SUMMARY

According to a first aspect of the present disclosure there is provided a method for storage copy with chain cloning, including: providing a volume with one or more snapshots in the form of a dependency chain, where the volume and one or more snapshots are volume nodes in the dependency chain and providing associated metadata required to maintain the one or more snapshots; cloning the dependency chain to create at least one a sparse copy chain including sparse copies of the volume and the one or more snapshots resulting in sparse volume nodes, resulting in a lattice structure of the dependency chain of volume nodes and one or more sparse copy chains of cloned volume nodes; defining mappings to a volume node from source and target volume nodes in the dependency chain and sparse source and sparse target volume nodes in the sparse copy chains; and defining metadata for each volume node including a state indicating if the data is on the target volume node and a high water mark to indicate which of the dependency chain and one or more sparse copy chains to go to if it is not on the target volume node.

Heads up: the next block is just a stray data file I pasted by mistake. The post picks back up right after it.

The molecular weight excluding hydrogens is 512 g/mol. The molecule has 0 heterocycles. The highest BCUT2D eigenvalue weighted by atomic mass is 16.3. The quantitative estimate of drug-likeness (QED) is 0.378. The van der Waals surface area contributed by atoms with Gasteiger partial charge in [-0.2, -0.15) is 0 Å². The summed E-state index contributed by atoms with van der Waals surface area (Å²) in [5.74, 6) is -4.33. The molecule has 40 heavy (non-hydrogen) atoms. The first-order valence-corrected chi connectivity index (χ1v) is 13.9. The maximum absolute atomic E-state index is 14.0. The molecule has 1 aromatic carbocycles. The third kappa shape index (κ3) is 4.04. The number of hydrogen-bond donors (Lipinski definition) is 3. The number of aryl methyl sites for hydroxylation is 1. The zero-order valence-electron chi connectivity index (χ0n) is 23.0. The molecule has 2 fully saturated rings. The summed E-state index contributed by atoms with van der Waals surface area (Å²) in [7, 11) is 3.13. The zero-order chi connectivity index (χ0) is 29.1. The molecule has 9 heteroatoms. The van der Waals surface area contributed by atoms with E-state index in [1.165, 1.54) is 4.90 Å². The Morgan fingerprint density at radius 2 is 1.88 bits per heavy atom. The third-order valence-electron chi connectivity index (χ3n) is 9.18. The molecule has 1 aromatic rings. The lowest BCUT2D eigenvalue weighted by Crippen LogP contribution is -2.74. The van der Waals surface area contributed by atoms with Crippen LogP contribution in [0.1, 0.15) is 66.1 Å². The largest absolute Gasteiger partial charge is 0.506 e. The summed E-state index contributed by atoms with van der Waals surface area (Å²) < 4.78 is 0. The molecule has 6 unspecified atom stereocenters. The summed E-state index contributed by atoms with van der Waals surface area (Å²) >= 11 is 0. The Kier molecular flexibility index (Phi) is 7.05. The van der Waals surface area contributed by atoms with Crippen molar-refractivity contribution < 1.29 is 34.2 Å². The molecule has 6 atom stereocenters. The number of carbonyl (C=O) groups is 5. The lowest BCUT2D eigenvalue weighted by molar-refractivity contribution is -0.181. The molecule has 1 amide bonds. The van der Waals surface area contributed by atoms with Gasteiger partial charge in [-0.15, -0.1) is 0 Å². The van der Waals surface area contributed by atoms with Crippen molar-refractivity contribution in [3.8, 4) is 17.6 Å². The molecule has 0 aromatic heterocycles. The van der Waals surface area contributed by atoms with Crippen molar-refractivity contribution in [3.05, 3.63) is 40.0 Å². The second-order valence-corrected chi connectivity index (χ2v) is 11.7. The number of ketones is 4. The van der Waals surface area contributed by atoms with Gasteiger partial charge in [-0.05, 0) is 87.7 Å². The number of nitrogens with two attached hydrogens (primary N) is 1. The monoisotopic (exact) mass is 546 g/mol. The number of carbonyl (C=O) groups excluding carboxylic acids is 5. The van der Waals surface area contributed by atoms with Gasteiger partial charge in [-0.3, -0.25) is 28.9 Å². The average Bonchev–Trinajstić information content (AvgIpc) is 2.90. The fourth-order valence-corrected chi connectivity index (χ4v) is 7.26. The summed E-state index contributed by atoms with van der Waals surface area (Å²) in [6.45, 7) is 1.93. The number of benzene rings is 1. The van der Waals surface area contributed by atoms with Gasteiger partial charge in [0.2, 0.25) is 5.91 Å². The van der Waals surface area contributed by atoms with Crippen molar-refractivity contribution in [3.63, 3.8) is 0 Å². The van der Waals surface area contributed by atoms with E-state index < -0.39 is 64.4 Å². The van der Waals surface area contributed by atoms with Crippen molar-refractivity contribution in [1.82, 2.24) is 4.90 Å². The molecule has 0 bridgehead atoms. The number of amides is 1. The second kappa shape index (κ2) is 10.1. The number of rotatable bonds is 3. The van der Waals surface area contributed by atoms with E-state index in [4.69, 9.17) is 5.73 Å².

The method may include maintaining the mappings and the metadata during volume node operations and modifying input/output operations while the volume is part of a cloned sparse copy chain using the mappings and the metadata.

The metadata may also include an indication of a head volume node of a sparse copy chain for use during volume node copy and clean operations. The metadata state may be a bitmap that is set to true if the data is on the target volume node.

The method may include repeating the cloning step to add a new sparse copy chain between the original volume dependency chain and a previous cloned mirror chain.

The lattice structure may have dependency chain operations in a first direction and sparse copy chain operations in a second direction perpendicular to the first direction.